May 16th & 17th 2019
We enjoyed our usual walks at the Great Blue Heron Nature Reserve in Chilliwack, British Columbia, Canada.
The lower parking lot has beautiful Clematis draped over the fence, while Ninebark is blooming along the trails.
European Starlings were feeding nestlings in an old snag.
A few House Finches were seen nearby.
Tree Swallows were seen as usual.
A Peregrine Falcon soared over a few ducks in the slough.
A Turkey Vulture made a pass over the farm field.
A juvenile Red-tailed Hawk, tagged by the YVR Raptor Program, landed in a tree in the distance trying to escape being mobbed by crows. The information given us about this bird is 5X was captured at YVR on 28 January 2019 and released in Chilliwack the next day. Clearly it is a juvenile hatched in 2018. Our sighting is the fourth of this bird - all previous sightings have been in the Great Blue Heron Nature Reserve as well. The YVR Raptor Program captures hawks at Vancouver airport. They tag and release them many miles away from the airport in order to avoid collision with aircraft. It is a valuable service to keep both air passengers and hawks safe.
The Bald Eagles are busy with their little chick.
The Heronry was noisy and very active. The adults were fishing for their demanding chicks.
A Beaver paddled up to the shore for a grooming session.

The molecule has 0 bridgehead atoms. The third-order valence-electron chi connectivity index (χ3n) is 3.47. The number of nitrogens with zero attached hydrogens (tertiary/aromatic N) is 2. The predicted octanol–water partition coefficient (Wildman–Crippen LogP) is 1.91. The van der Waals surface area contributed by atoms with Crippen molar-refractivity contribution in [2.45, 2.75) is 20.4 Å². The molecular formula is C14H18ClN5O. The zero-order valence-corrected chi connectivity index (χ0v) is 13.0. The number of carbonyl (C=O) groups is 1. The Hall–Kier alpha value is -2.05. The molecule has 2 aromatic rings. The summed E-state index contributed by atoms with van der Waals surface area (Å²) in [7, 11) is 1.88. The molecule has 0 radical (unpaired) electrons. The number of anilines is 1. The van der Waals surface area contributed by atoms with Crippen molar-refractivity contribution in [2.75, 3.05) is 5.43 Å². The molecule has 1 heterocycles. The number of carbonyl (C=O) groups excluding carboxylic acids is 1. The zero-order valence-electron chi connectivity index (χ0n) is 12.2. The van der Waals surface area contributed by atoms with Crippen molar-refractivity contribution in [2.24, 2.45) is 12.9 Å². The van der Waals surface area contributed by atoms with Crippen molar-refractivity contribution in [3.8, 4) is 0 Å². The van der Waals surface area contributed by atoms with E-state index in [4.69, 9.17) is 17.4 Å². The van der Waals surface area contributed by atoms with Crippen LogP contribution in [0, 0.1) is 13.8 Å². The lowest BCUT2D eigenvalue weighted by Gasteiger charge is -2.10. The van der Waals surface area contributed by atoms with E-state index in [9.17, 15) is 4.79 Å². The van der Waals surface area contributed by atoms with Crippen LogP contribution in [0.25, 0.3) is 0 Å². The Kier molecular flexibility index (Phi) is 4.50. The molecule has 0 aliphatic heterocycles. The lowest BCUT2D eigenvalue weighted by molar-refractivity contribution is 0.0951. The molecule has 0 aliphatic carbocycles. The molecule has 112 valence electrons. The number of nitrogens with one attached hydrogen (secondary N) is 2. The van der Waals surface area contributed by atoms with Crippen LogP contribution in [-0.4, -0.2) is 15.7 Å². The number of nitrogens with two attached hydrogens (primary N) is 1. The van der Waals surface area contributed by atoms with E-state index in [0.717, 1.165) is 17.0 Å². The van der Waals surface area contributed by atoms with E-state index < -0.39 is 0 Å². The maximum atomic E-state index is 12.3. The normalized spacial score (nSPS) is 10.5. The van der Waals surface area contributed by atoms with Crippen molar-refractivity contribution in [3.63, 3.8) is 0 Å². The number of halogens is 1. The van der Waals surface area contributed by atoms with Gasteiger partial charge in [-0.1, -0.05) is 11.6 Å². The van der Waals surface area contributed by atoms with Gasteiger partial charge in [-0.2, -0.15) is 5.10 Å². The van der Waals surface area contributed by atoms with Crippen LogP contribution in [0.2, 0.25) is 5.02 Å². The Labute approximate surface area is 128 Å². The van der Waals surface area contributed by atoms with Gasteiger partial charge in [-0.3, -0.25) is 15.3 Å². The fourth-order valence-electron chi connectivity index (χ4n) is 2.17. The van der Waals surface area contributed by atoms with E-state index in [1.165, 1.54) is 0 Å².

Wood Ducks and ducklings were seen in many areas.
A Cassin’s Vireo was seen in the distance.
American Robins were seen in a few areas.
American Goldfinches were seen in the distance.
A female Western Tanager was seen along the way.
A male Common Yellowthroat sang.
Cedar Waxwings were seen in a few locations.
May 16 Cloudy 54F (12C) Afternoon 72F (22C)
May 17 Rain 53F (12C) Afternoon 65F (18C)
It was nice to see Charlie with Jack, Terry with Bogie, Beverly with Mogli and Sampson, Christa, Alyson and Randy with Chesney, Frank and Corrie, Cathy with Tula, Leona during our walk.
We are not authorities on birds, wildlife, plants, cameras or photography, if you are doing research on any subjects, please refer to a more educational site for advice and double-check whatever you research.
Back To Top